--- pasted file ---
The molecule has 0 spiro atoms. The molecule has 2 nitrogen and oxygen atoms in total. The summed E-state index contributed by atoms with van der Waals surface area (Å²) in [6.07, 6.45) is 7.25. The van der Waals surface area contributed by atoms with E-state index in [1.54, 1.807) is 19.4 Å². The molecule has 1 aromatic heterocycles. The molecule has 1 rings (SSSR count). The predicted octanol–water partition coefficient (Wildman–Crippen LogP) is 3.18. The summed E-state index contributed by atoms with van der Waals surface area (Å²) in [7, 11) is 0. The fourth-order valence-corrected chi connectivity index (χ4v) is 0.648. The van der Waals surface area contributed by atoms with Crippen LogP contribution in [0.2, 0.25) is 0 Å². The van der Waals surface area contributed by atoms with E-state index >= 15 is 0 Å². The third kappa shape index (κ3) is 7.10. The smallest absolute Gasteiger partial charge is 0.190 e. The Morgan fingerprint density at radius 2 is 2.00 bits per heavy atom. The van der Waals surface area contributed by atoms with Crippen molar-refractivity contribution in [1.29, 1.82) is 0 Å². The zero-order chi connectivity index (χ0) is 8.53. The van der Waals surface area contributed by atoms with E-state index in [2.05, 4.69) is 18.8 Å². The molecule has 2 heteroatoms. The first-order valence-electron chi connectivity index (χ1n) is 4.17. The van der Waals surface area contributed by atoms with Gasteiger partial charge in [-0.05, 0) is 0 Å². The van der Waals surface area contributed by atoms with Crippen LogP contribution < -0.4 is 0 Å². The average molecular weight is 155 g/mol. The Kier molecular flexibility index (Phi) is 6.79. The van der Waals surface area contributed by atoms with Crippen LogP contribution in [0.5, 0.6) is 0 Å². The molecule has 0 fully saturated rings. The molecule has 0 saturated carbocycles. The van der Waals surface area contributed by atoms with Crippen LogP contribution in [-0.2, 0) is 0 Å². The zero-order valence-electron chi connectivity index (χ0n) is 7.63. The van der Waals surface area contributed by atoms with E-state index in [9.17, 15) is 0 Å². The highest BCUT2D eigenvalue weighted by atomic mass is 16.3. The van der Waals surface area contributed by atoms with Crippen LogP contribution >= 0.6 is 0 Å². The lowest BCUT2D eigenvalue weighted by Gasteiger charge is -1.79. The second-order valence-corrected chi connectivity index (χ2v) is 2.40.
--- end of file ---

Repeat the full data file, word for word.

The molecule has 0 spiro atoms. The molecule has 2 nitrogen and oxygen atoms in total. The summed E-state index contributed by atoms with van der Waals surface area (Å²) in [6.07, 6.45) is 7.25. The van der Waals surface area contributed by atoms with E-state index in [1.54, 1.807) is 19.4 Å². The molecule has 1 aromatic heterocycles. The molecule has 1 rings (SSSR count). The predicted octanol–water partition coefficient (Wildman–Crippen LogP) is 3.18. The summed E-state index contributed by atoms with van der Waals surface area (Å²) in [7, 11) is 0. The fourth-order valence-corrected chi connectivity index (χ4v) is 0.648. The van der Waals surface area contributed by atoms with Crippen LogP contribution in [0.2, 0.25) is 0 Å². The van der Waals surface area contributed by atoms with E-state index >= 15 is 0 Å². The third kappa shape index (κ3) is 7.10. The smallest absolute Gasteiger partial charge is 0.190 e. The Morgan fingerprint density at radius 2 is 2.00 bits per heavy atom. The van der Waals surface area contributed by atoms with Crippen molar-refractivity contribution in [1.29, 1.82) is 0 Å². The zero-order chi connectivity index (χ0) is 8.53. The van der Waals surface area contributed by atoms with E-state index in [2.05, 4.69) is 18.8 Å². The molecule has 2 heteroatoms. The first-order valence-electron chi connectivity index (χ1n) is 4.17. The van der Waals surface area contributed by atoms with Gasteiger partial charge in [-0.05, 0) is 0 Å². The van der Waals surface area contributed by atoms with Crippen LogP contribution < -0.4 is 0 Å². The average molecular weight is 155 g/mol. The Kier molecular flexibility index (Phi) is 6.79. The van der Waals surface area contributed by atoms with Crippen LogP contribution in [0.5, 0.6) is 0 Å². The molecule has 0 fully saturated rings. The molecule has 0 saturated carbocycles. The van der Waals surface area contributed by atoms with Crippen LogP contribution in [-0.2, 0) is 0 Å². The zero-order valence-electron chi connectivity index (χ0n) is 7.63. The van der Waals surface area contributed by atoms with E-state index in [9.17, 15) is 0 Å². The highest BCUT2D eigenvalue weighted by atomic mass is 16.3. The van der Waals surface area contributed by atoms with Crippen LogP contribution >= 0.6 is 0 Å². The lowest BCUT2D eigenvalue weighted by Gasteiger charge is -1.79. The second-order valence-corrected chi connectivity index (χ2v) is 2.40.